"Cellular compartments are separated by membranes composed of a lipid bilayer with embedded proteins. An exception are lipid droplets (LDs), which consist of a neutral lipid core and a protein-containing phospholipid monolayer. Many cellular reactions occur on organellar surfaces and necessitate changes in their physical organization. This proposal addresses two under-explored questions pertaining to biological proteo-lipid interfaces: i) how a phospholipid monolayer differs from a bilayer in its physicochemical properties, and ii) how the mechanical behavior of a bilayer membrane is affected by its abundant protein component.
Adsorption of peripheral proteins to a phospholipid surface often depends on defects in packing of lipid molecules, which enable insertion of amphipathic helices. We propose to explore how packing of phospholipid molecules in a monolayer surrounding an LD differs with respect to a bilayer, enabling recruitment of LD-specific proteins. To address this question, we will use established cell biology approaches and we will develop novel biochemical assays. We will combine our experiments with an in-silico analysis.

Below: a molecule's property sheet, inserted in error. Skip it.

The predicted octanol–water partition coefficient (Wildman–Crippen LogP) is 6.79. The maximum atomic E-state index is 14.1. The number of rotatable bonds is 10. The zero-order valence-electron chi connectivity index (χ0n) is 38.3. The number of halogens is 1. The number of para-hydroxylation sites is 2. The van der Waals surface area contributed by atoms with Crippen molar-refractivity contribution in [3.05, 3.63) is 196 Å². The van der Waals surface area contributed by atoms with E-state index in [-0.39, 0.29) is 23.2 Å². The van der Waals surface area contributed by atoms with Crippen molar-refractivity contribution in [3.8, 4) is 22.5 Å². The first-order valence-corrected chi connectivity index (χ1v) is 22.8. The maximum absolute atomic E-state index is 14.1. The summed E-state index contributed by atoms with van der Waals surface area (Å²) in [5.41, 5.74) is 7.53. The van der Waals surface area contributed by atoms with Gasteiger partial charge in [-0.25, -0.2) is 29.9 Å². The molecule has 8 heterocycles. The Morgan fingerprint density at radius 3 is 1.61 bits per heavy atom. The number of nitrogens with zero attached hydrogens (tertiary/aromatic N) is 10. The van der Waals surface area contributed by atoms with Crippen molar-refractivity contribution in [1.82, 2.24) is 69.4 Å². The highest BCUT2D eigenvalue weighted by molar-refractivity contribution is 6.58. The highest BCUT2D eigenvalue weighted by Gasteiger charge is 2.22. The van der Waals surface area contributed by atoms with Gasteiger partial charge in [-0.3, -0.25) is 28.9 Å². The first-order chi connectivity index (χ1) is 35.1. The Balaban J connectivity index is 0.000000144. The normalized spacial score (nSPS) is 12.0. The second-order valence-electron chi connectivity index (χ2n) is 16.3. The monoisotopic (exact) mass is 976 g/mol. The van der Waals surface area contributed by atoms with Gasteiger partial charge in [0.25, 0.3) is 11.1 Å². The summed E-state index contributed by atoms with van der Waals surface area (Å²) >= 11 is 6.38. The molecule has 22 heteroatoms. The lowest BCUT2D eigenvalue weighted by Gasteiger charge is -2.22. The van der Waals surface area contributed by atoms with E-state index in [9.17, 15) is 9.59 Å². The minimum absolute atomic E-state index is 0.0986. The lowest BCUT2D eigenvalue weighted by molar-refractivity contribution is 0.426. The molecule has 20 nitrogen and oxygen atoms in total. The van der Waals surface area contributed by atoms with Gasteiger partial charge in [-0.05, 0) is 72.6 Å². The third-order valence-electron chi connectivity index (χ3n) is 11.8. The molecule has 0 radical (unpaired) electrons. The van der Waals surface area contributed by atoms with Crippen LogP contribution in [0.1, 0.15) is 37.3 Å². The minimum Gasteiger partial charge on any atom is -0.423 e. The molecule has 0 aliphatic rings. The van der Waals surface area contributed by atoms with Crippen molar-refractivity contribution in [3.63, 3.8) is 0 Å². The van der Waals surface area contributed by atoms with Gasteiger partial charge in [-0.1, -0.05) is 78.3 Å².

Proteins represent around two thirds of the total mass of a biological membrane and crowding of proteins in the membrane can have a profound effect on reactions that require membrane deformation. We are in particular interested in how crowding of proteins with an asymmetric distribution of mass across the membrane affects formation of transport vesicles. Using the example of COPII vesicle formation from the ER membrane, we will perform a theoretical and a computational analysis and compare the results with genetic experiments in budding yeast."
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